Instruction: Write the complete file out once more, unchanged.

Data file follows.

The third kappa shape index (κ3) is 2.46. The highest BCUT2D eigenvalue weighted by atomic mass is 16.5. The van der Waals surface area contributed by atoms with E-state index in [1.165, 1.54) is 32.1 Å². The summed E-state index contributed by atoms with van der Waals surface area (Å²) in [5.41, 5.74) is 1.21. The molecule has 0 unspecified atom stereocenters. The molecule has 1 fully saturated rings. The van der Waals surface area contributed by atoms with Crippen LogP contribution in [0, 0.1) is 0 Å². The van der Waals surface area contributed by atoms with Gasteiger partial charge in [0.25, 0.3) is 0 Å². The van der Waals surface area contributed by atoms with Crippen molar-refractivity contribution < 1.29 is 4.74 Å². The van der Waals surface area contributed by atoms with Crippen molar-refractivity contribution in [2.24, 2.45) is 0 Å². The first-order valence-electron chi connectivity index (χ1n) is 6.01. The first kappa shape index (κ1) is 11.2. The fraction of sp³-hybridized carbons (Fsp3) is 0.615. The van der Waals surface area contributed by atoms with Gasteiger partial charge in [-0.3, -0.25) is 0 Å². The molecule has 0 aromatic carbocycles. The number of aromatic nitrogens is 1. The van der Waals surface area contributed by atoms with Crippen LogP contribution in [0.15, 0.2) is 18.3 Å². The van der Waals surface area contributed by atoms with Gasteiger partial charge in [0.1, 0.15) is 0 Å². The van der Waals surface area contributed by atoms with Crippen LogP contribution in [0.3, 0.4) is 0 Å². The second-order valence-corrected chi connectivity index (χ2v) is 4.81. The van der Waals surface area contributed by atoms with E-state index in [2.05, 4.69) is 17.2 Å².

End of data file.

The third kappa shape index (κ3) is 2.46. The highest BCUT2D eigenvalue weighted by atomic mass is 16.5. The van der Waals surface area contributed by atoms with E-state index in [1.165, 1.54) is 32.1 Å². The summed E-state index contributed by atoms with van der Waals surface area (Å²) in [5.41, 5.74) is 1.21. The molecule has 0 unspecified atom stereocenters. The molecule has 1 fully saturated rings. The van der Waals surface area contributed by atoms with Crippen LogP contribution in [0, 0.1) is 0 Å². The van der Waals surface area contributed by atoms with Gasteiger partial charge in [0.25, 0.3) is 0 Å². The van der Waals surface area contributed by atoms with Crippen molar-refractivity contribution < 1.29 is 4.74 Å². The van der Waals surface area contributed by atoms with Crippen molar-refractivity contribution in [2.24, 2.45) is 0 Å². The first-order valence-electron chi connectivity index (χ1n) is 6.01. The first kappa shape index (κ1) is 11.2. The fraction of sp³-hybridized carbons (Fsp3) is 0.615. The van der Waals surface area contributed by atoms with Gasteiger partial charge in [-0.3, -0.25) is 0 Å². The molecule has 0 aromatic carbocycles. The number of aromatic nitrogens is 1. The van der Waals surface area contributed by atoms with Crippen LogP contribution in [0.15, 0.2) is 18.3 Å². The van der Waals surface area contributed by atoms with Gasteiger partial charge in [0.1, 0.15) is 0 Å². The van der Waals surface area contributed by atoms with Crippen LogP contribution in [0.3, 0.4) is 0 Å². The second-order valence-corrected chi connectivity index (χ2v) is 4.81. The van der Waals surface area contributed by atoms with E-state index in [2.05, 4.69) is 17.2 Å².